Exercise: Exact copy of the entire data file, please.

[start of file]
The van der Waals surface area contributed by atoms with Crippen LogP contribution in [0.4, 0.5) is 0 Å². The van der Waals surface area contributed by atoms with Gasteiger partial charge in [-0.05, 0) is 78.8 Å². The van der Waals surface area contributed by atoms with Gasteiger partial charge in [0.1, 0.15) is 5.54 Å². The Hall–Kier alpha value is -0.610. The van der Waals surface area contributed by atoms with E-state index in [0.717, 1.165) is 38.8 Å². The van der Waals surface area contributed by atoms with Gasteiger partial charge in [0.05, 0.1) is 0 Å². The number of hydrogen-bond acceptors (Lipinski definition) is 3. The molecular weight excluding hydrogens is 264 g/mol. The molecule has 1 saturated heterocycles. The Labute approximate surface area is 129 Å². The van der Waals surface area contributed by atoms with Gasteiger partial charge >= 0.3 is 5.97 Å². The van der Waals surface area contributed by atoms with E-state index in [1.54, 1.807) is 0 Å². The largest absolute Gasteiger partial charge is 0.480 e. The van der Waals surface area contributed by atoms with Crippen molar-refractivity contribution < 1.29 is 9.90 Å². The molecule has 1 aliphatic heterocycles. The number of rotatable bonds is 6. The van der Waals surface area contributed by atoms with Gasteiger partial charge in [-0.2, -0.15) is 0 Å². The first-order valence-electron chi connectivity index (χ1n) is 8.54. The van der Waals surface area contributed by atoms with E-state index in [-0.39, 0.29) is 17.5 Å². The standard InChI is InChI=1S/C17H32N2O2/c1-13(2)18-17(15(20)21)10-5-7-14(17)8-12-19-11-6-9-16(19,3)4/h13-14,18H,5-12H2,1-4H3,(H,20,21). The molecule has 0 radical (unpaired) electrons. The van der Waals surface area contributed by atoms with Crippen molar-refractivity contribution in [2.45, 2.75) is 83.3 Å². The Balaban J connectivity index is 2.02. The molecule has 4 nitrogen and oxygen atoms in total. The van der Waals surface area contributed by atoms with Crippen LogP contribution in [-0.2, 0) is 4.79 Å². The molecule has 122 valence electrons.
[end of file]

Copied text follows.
The van der Waals surface area contributed by atoms with Crippen LogP contribution in [0.4, 0.5) is 0 Å². The van der Waals surface area contributed by atoms with Gasteiger partial charge in [-0.05, 0) is 78.8 Å². The van der Waals surface area contributed by atoms with Gasteiger partial charge in [0.1, 0.15) is 5.54 Å². The Hall–Kier alpha value is -0.610. The van der Waals surface area contributed by atoms with E-state index in [0.717, 1.165) is 38.8 Å². The van der Waals surface area contributed by atoms with Gasteiger partial charge in [0.05, 0.1) is 0 Å². The number of hydrogen-bond acceptors (Lipinski definition) is 3. The molecular weight excluding hydrogens is 264 g/mol. The molecule has 1 saturated heterocycles. The Labute approximate surface area is 129 Å². The van der Waals surface area contributed by atoms with Gasteiger partial charge >= 0.3 is 5.97 Å². The van der Waals surface area contributed by atoms with E-state index in [1.54, 1.807) is 0 Å². The largest absolute Gasteiger partial charge is 0.480 e. The van der Waals surface area contributed by atoms with Crippen molar-refractivity contribution < 1.29 is 9.90 Å². The molecule has 1 aliphatic heterocycles. The number of rotatable bonds is 6. The van der Waals surface area contributed by atoms with Gasteiger partial charge in [-0.2, -0.15) is 0 Å². The first-order valence-electron chi connectivity index (χ1n) is 8.54. The van der Waals surface area contributed by atoms with E-state index in [-0.39, 0.29) is 17.5 Å². The standard InChI is InChI=1S/C17H32N2O2/c1-13(2)18-17(15(20)21)10-5-7-14(17)8-12-19-11-6-9-16(19,3)4/h13-14,18H,5-12H2,1-4H3,(H,20,21). The molecule has 0 radical (unpaired) electrons. The van der Waals surface area contributed by atoms with Crippen molar-refractivity contribution in [2.45, 2.75) is 83.3 Å². The Balaban J connectivity index is 2.02. The molecule has 4 nitrogen and oxygen atoms in total. The van der Waals surface area contributed by atoms with Crippen LogP contribution in [-0.2, 0) is 4.79 Å². The molecule has 122 valence electrons.